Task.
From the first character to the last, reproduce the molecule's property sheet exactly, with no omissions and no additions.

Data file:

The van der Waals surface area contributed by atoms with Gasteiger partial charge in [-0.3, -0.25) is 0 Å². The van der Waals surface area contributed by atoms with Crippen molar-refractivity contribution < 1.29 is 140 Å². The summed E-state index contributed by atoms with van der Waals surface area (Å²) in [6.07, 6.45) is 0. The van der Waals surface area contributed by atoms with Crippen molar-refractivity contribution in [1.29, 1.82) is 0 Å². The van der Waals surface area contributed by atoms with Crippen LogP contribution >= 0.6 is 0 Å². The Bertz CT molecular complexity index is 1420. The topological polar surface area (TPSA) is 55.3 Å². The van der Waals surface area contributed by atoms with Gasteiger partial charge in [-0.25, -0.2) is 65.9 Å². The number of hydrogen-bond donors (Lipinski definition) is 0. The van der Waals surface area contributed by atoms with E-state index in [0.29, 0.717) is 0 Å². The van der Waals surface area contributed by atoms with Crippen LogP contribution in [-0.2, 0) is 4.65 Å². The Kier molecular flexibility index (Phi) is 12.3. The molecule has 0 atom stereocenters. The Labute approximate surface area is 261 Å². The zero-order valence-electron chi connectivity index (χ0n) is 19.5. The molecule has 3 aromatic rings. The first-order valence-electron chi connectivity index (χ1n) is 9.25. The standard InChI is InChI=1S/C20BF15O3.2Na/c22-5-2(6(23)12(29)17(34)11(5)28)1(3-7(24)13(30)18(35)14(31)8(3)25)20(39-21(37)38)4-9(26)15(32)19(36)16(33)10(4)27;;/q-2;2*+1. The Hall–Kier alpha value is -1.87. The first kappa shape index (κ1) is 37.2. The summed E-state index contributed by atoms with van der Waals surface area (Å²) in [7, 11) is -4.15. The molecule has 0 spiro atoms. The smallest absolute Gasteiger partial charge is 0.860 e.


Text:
The van der Waals surface area contributed by atoms with Gasteiger partial charge in [-0.3, -0.25) is 0 Å². The van der Waals surface area contributed by atoms with Crippen molar-refractivity contribution < 1.29 is 140 Å². The summed E-state index contributed by atoms with van der Waals surface area (Å²) in [6.07, 6.45) is 0. The van der Waals surface area contributed by atoms with Crippen molar-refractivity contribution in [1.29, 1.82) is 0 Å². The van der Waals surface area contributed by atoms with Crippen LogP contribution >= 0.6 is 0 Å². The Bertz CT molecular complexity index is 1420. The topological polar surface area (TPSA) is 55.3 Å². The van der Waals surface area contributed by atoms with Gasteiger partial charge in [-0.25, -0.2) is 65.9 Å². The number of hydrogen-bond donors (Lipinski definition) is 0. The van der Waals surface area contributed by atoms with E-state index in [0.29, 0.717) is 0 Å². The van der Waals surface area contributed by atoms with Crippen LogP contribution in [-0.2, 0) is 4.65 Å². The Kier molecular flexibility index (Phi) is 12.3. The molecule has 0 atom stereocenters. The Labute approximate surface area is 261 Å². The zero-order valence-electron chi connectivity index (χ0n) is 19.5. The molecule has 3 aromatic rings. The first-order valence-electron chi connectivity index (χ1n) is 9.25. The standard InChI is InChI=1S/C20BF15O3.2Na/c22-5-2(6(23)12(29)17(34)11(5)28)1(3-7(24)13(30)18(35)14(31)8(3)25)20(39-21(37)38)4-9(26)15(32)19(36)16(33)10(4)27;;/q-2;2*+1. The Hall–Kier alpha value is -1.87. The first kappa shape index (κ1) is 37.2. The summed E-state index contributed by atoms with van der Waals surface area (Å²) in [7, 11) is -4.15. The molecule has 0 spiro atoms. The smallest absolute Gasteiger partial charge is 0.860 e.